Patients with advanced cancer selected for immunotherapy had comparable 30-day mortality rates to patients who underwent chemotherapy, according to recent research from the ASCO 2019 Annual Meeting.
Hiren A. Mandaliya, MBBS, MD, FRACP, from Calvary Mater Newcastle Hospital in Waratah, Australia, and colleagues argued that 30-day mortality should be used as a benchmark for quality of life in immunotherapy similar to how it is measured for patients receiving chemotherapy.
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“Mortality within 30 days of chemotherapy in cancer patients has been accepted as a clinical indicator of preventable harm and used as an auditing tool for clinical practice and improving quality of life,” Hiren A. Mandaliya, MBBS, MD, FRACP, from Calvary Mater Newcastle Hospital in Waratah, Australia, and colleagues wrote. “This should be investigated in the current era of immunotherapy, as it has been the standard treatment for advanced melanoma, lung cancer, renal cell cancer and others.”
The researchers performed a retrospective review of 602 patients with metastatic cancer who received immunotherapy (pembrolizumab, ipilimumab, tislelizumab, nivolumab, atezolizumab or MSB0011359C) across 5,022 treatments at their institution between 2006 and 2018. They followed patients who died at 30 days of treatment or earlier and compared the clinical data to 30-day mortality statistics for chemotherapy patients. The median age of patients was 68 years; 47% of patients received first-line therapy compared with 39% of patients as second-line therapy, and the most common cancer types in the cohort were melanoma (63%) and lung cancer (20%).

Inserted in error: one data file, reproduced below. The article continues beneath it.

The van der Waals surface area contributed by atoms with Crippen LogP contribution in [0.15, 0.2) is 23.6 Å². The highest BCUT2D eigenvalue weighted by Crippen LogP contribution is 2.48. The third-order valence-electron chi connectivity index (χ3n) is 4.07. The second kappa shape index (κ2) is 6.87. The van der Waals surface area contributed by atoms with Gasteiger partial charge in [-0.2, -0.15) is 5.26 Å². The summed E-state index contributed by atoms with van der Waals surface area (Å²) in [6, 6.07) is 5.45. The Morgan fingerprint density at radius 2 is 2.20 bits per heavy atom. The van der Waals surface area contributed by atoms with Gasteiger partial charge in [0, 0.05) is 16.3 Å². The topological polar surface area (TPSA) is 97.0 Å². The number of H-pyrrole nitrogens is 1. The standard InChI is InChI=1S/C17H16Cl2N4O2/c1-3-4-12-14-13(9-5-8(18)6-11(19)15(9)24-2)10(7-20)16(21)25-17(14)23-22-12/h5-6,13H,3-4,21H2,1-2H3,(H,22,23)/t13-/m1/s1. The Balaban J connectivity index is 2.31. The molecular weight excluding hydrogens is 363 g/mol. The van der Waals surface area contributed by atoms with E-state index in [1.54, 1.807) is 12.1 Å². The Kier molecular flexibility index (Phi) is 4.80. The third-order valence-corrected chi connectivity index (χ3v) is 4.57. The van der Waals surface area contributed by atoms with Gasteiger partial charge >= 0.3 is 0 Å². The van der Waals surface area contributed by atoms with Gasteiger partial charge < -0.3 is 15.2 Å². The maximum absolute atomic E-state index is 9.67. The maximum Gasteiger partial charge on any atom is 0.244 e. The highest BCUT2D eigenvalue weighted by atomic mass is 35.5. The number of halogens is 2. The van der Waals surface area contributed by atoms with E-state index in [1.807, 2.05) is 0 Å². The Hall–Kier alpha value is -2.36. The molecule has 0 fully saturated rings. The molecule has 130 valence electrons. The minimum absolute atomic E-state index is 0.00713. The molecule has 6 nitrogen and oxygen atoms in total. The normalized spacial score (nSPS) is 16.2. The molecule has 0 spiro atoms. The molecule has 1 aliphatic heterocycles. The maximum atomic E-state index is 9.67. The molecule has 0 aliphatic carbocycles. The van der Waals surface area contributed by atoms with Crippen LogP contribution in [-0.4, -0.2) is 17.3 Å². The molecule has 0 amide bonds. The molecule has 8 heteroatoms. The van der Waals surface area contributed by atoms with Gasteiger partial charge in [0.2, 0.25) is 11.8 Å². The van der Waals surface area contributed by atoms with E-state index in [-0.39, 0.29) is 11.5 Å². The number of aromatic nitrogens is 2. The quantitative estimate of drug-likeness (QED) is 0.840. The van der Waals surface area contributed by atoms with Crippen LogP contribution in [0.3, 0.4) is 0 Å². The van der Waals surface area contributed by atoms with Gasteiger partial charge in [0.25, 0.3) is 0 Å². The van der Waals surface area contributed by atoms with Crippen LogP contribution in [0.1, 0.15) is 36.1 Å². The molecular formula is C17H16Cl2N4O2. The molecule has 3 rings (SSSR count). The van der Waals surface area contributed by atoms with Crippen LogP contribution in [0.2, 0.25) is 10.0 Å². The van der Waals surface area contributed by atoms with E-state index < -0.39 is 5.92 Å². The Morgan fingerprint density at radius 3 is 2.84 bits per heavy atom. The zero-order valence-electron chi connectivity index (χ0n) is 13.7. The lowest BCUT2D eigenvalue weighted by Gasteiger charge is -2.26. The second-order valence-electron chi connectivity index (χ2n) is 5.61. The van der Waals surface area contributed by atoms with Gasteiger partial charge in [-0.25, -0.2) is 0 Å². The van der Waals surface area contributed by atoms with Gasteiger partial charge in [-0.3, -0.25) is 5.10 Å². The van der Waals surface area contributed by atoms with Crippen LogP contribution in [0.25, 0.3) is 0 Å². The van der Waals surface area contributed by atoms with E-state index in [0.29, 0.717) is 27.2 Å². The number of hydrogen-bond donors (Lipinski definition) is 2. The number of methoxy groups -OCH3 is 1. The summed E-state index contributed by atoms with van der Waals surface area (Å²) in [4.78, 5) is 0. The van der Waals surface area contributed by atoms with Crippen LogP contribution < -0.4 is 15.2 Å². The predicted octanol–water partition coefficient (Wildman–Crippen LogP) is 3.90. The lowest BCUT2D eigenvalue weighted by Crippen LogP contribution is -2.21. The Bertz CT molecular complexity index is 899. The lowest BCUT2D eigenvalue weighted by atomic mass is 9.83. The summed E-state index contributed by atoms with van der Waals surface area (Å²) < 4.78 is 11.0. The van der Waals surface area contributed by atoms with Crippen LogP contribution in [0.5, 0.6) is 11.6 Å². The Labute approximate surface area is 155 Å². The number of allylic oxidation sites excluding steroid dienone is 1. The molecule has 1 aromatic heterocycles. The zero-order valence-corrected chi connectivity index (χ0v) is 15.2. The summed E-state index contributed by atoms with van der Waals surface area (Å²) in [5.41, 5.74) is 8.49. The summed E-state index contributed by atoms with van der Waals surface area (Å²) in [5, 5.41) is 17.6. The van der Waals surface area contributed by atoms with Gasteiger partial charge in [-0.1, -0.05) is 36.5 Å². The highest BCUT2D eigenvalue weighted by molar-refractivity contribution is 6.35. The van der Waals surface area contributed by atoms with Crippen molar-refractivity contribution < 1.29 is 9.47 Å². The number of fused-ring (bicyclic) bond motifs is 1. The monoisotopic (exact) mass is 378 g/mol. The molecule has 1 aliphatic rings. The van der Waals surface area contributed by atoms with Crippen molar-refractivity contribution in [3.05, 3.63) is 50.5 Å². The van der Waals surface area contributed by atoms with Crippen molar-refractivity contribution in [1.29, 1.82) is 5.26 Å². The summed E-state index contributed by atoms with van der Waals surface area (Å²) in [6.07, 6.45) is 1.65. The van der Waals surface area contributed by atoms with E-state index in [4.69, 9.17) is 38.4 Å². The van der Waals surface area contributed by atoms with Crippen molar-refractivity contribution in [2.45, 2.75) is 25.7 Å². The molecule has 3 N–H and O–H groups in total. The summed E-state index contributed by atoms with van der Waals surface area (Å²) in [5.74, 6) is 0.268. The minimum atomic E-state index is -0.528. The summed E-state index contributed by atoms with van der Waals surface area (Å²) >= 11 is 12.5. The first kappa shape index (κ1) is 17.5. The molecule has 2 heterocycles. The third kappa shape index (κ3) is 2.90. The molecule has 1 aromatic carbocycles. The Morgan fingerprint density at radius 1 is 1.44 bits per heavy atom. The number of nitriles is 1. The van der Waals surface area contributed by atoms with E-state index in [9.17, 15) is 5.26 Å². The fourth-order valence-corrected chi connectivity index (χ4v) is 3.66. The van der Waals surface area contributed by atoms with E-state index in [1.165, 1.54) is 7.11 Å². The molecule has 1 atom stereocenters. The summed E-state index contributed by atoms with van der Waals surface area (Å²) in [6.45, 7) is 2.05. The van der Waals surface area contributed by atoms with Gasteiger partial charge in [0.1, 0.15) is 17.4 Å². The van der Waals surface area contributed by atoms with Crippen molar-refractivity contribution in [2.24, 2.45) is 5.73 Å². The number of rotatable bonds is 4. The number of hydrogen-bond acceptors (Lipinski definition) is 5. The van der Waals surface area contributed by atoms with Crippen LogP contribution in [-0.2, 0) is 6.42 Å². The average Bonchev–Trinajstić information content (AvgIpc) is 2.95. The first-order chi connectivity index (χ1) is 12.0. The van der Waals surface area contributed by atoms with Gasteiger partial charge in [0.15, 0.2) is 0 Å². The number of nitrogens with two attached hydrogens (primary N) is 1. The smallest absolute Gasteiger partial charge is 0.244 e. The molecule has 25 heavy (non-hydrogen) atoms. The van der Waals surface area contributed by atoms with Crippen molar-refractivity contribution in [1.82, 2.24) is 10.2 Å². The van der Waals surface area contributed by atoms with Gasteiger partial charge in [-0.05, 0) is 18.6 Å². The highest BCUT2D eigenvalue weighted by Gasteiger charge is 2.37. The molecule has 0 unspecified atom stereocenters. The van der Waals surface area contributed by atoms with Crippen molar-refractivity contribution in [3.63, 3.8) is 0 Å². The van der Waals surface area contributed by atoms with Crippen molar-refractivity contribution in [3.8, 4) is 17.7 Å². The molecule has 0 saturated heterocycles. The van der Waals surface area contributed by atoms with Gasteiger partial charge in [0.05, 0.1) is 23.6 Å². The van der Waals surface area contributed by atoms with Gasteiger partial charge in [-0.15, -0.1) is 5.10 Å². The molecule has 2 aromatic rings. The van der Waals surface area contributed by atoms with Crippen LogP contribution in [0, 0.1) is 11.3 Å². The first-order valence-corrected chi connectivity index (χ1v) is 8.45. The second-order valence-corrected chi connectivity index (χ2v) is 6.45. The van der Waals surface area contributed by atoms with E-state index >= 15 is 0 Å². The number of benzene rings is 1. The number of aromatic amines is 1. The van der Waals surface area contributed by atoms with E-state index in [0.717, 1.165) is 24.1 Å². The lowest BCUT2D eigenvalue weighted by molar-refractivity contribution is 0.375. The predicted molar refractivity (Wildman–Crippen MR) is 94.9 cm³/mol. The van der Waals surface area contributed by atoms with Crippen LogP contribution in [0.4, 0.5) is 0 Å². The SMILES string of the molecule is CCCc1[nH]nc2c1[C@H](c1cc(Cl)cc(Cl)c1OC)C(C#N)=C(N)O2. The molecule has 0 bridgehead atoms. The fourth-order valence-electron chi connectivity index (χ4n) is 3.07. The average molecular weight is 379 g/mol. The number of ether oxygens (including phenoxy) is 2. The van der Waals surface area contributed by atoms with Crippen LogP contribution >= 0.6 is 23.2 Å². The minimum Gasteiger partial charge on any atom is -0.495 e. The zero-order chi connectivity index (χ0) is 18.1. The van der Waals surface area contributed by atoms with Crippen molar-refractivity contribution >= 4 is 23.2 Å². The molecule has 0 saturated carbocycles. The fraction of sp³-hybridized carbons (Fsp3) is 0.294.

Of those who received immunotherapy, 76 patients (12.6%) died at 30 days or earlier, and those patients who did die within the 30-day window had an average of 2 doses (1 dose-16 doses). Prior to their last dose, one-fourth of patients had an Eastern Cooperative Oncology Group Performance Status (ECOG-PS) score of 3 or 4. Death related to disease was the most common cause of mortality at 86% of cases, and 80% of patients died in the hospital, with one death from pneumonitis related to treatment. Dr. Mandaliya and colleagues found no association between factors such as age, gender, cancer type, ECOG-PS, immunotherapy type, body mass index or prior treatment. “Thirty-day mortality rates were comparable to published data on patients treated with chemotherapy,” they said.
“To our knowledge, this is the first ever real-world data on 30-day mortality after immunotherapy in advanced cancer,” Dr. Mandaliya and colleagues wrote, adding that the results show the significance of patient selection for immunotherapy in cancer patients.